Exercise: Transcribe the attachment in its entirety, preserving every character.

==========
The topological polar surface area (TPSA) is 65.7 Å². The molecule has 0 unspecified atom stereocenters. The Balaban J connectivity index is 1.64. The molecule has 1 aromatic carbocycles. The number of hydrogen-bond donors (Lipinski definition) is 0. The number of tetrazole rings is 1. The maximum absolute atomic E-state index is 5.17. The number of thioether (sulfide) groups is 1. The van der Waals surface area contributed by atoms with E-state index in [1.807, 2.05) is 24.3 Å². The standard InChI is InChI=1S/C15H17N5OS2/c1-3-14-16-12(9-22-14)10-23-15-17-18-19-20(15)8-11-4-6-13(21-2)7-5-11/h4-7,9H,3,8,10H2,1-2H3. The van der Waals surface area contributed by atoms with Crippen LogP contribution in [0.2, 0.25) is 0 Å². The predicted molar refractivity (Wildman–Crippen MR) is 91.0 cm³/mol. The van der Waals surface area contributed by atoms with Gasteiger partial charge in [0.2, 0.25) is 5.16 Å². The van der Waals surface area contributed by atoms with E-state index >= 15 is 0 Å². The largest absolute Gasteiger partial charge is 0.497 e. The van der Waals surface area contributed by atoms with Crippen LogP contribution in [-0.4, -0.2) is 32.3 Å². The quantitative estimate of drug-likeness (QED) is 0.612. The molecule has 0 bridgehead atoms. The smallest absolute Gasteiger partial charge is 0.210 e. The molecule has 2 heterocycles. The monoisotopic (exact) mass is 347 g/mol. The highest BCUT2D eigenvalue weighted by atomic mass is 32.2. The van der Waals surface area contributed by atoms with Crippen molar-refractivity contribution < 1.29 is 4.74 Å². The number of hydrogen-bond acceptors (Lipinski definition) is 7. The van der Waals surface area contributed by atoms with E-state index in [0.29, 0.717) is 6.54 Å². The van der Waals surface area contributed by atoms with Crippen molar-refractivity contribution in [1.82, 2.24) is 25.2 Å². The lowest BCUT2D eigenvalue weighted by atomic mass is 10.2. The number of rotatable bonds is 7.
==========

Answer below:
The topological polar surface area (TPSA) is 65.7 Å². The molecule has 0 unspecified atom stereocenters. The Balaban J connectivity index is 1.64. The molecule has 1 aromatic carbocycles. The number of hydrogen-bond donors (Lipinski definition) is 0. The number of tetrazole rings is 1. The maximum absolute atomic E-state index is 5.17. The number of thioether (sulfide) groups is 1. The van der Waals surface area contributed by atoms with E-state index in [1.807, 2.05) is 24.3 Å². The standard InChI is InChI=1S/C15H17N5OS2/c1-3-14-16-12(9-22-14)10-23-15-17-18-19-20(15)8-11-4-6-13(21-2)7-5-11/h4-7,9H,3,8,10H2,1-2H3. The van der Waals surface area contributed by atoms with Crippen LogP contribution in [0.2, 0.25) is 0 Å². The predicted molar refractivity (Wildman–Crippen MR) is 91.0 cm³/mol. The van der Waals surface area contributed by atoms with Gasteiger partial charge in [0.2, 0.25) is 5.16 Å². The van der Waals surface area contributed by atoms with E-state index >= 15 is 0 Å². The largest absolute Gasteiger partial charge is 0.497 e. The van der Waals surface area contributed by atoms with Crippen LogP contribution in [-0.4, -0.2) is 32.3 Å². The quantitative estimate of drug-likeness (QED) is 0.612. The molecule has 0 bridgehead atoms. The smallest absolute Gasteiger partial charge is 0.210 e. The molecule has 2 heterocycles. The monoisotopic (exact) mass is 347 g/mol. The highest BCUT2D eigenvalue weighted by atomic mass is 32.2. The van der Waals surface area contributed by atoms with Crippen molar-refractivity contribution < 1.29 is 4.74 Å². The number of hydrogen-bond acceptors (Lipinski definition) is 7. The van der Waals surface area contributed by atoms with E-state index in [0.29, 0.717) is 6.54 Å². The van der Waals surface area contributed by atoms with Crippen molar-refractivity contribution in [1.82, 2.24) is 25.2 Å². The lowest BCUT2D eigenvalue weighted by atomic mass is 10.2. The number of rotatable bonds is 7.